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Old 06-07-2014, 01:10 AM   #3
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Try it in Feb, Mar or April. They have reasons for naming their communities FURNACE Creek and DEATH Valley. I've checked the temps out there in the summer and at five a.m., the low would be 96! Seven hours after sunset and it's still nearly in triple digits. Highs can be in the one teens and even twenties!
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Old 06-07-2014, 07:33 AM   #4
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The TAT runs near Vegas? Im pretty sure 125 degrees is doable at times in DV,if you enjoy a good dry heat then it could be just the place.
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Old 06-07-2014, 07:51 AM   #5
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Get up at 4 am and get moving.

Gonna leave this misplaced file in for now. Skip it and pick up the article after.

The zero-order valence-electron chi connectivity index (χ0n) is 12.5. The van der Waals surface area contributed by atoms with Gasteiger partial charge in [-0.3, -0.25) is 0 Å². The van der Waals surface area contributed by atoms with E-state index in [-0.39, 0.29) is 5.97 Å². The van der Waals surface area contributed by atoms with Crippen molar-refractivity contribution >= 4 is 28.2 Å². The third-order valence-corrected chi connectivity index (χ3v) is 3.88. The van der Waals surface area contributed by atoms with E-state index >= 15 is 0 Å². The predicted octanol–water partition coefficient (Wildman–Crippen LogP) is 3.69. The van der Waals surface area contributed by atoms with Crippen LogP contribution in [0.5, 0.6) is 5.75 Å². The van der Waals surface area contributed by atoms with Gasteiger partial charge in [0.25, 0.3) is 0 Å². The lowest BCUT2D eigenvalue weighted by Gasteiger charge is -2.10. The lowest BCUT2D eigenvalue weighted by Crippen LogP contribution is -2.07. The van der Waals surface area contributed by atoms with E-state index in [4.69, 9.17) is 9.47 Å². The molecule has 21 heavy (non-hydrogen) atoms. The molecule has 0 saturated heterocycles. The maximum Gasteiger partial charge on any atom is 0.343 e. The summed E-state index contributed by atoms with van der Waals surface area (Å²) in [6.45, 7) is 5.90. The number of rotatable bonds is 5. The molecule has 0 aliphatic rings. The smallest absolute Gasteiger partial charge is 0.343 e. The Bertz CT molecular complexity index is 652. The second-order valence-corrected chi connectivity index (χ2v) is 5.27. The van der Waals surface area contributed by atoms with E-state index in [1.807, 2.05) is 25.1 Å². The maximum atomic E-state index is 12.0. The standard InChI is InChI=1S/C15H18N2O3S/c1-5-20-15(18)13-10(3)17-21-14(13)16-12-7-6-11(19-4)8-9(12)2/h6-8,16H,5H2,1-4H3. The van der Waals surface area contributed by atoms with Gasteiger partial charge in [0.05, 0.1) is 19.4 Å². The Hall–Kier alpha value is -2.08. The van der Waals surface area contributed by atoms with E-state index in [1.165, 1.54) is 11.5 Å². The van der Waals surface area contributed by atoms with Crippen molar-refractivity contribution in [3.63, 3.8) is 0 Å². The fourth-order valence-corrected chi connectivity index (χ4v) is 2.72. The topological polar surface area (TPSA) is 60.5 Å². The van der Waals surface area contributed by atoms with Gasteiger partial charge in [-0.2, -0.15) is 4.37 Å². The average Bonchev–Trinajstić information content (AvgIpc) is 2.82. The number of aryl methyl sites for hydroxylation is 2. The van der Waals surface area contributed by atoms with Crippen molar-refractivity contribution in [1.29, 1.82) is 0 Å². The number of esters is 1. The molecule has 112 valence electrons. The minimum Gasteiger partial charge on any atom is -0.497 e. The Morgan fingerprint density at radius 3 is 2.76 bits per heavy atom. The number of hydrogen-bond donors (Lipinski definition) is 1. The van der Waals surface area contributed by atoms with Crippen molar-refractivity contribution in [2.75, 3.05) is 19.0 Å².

First crack of light get moving, I experienced 125 degrees, I don't believe it is good for you felt a little sick. Stay at the Motel at F.C. and hit the pool, and keep your bike in the shade, things warp, est gauges. But get up early move out of the valley, and eat a good breakfast out of the hell.

But I was young and with 2 gallons of water you could do it. Remember a flat tire out there is SERIOUS, as there is NO SHADE.
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Old 06-07-2014, 03:33 PM   #6
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Quote:
Originally Posted by Foot dragger View Post
The TAT runs near Vegas? .
Yes if viewing from Mars but on Earth it is no where near Vegas especially in elevation. Northern Nevada is only for summer riding because of snow in winter. Vegas is the opposite.
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Old 06-07-2014, 03:49 PM   #7